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    Leptin is a hormone primarily produced by the adipose tissue in proportion to the size of fat stores, with a primary function in the control of lipid reserves. Besides adipose tissue, leptin is also produced by other tissues, such as the stomach, placenta, and mammary gland. Altogether, leptin exerts a broad spectrum of short, medium, and long-term regulatory actions at the central and peripheral levels, including metabolic programming effects that condition the proper development and function of the adipose organ, which are relevant for its main role in energy homeostasis. Comprehending how leptin regulates adipose tissue may provide important clues to understand the pathophysiology of obesity and related diseases, such as type 2 diabetes, as well as its prevention and treatment. This review focuses on the physiological and long-lasting regulatory effects of leptin on adipose tissue, the mechanisms and pathways involved, its main outcomes on whole-body physiological homeostasis, and its consequences on chronic diseases. © 2021. The Author(s).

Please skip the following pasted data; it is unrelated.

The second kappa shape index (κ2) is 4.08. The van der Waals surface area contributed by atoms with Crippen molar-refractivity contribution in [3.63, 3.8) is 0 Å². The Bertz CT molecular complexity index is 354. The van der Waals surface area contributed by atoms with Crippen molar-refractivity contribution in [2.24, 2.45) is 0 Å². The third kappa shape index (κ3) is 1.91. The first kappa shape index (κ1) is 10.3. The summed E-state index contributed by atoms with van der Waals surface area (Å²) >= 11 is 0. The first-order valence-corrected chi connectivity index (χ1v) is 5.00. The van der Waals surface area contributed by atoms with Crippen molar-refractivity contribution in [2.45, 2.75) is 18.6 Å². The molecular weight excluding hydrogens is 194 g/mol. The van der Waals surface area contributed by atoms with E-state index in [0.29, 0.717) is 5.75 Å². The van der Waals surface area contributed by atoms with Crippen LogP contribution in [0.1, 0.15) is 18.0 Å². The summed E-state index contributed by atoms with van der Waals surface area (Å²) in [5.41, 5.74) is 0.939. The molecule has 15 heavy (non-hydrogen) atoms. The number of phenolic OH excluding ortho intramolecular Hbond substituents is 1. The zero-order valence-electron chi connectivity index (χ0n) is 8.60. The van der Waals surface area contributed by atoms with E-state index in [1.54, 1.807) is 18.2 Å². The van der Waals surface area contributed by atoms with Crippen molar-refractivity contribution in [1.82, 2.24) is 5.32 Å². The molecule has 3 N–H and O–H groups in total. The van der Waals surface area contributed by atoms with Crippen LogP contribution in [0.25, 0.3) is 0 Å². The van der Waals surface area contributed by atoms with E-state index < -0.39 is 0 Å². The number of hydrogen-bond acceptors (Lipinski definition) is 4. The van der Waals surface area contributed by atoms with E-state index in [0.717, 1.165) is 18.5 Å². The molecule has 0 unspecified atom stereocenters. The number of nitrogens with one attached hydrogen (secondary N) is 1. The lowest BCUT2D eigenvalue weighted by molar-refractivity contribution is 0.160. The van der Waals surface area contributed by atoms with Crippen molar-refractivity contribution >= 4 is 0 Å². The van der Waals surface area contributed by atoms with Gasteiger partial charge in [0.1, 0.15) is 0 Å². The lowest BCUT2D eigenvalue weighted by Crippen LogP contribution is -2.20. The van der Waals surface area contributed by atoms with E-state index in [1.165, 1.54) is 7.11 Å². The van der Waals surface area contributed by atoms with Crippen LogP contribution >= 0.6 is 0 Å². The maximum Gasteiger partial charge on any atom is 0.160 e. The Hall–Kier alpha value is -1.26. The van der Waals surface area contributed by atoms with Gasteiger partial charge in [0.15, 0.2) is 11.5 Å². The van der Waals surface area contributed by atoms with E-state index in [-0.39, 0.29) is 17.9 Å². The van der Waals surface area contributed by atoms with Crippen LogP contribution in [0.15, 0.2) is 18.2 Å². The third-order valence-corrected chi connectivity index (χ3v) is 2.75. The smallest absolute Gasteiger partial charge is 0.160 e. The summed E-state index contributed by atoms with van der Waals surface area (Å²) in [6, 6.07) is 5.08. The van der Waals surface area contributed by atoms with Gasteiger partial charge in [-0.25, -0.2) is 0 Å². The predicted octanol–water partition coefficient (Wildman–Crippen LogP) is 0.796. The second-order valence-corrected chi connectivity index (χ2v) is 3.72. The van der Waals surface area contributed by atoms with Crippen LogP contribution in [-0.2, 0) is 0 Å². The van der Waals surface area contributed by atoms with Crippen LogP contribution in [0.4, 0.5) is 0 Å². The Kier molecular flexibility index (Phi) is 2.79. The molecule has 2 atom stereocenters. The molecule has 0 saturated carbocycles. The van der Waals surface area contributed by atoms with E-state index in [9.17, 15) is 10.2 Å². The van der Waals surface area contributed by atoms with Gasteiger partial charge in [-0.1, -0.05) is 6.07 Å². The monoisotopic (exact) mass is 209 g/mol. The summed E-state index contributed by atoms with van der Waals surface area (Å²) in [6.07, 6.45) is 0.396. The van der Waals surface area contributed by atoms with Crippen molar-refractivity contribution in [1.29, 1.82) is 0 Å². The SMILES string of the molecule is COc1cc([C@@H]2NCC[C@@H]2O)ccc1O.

Catalina Picó, Mariona Palou, Catalina Amadora Pomar, Ana María Rodríguez, Andreu Palou. Leptin as a key regulator of the adipose organ. Reviews in endocrine & metabolic disorders. 2022 Feb;23(1):13-30

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    PMID: 34523036

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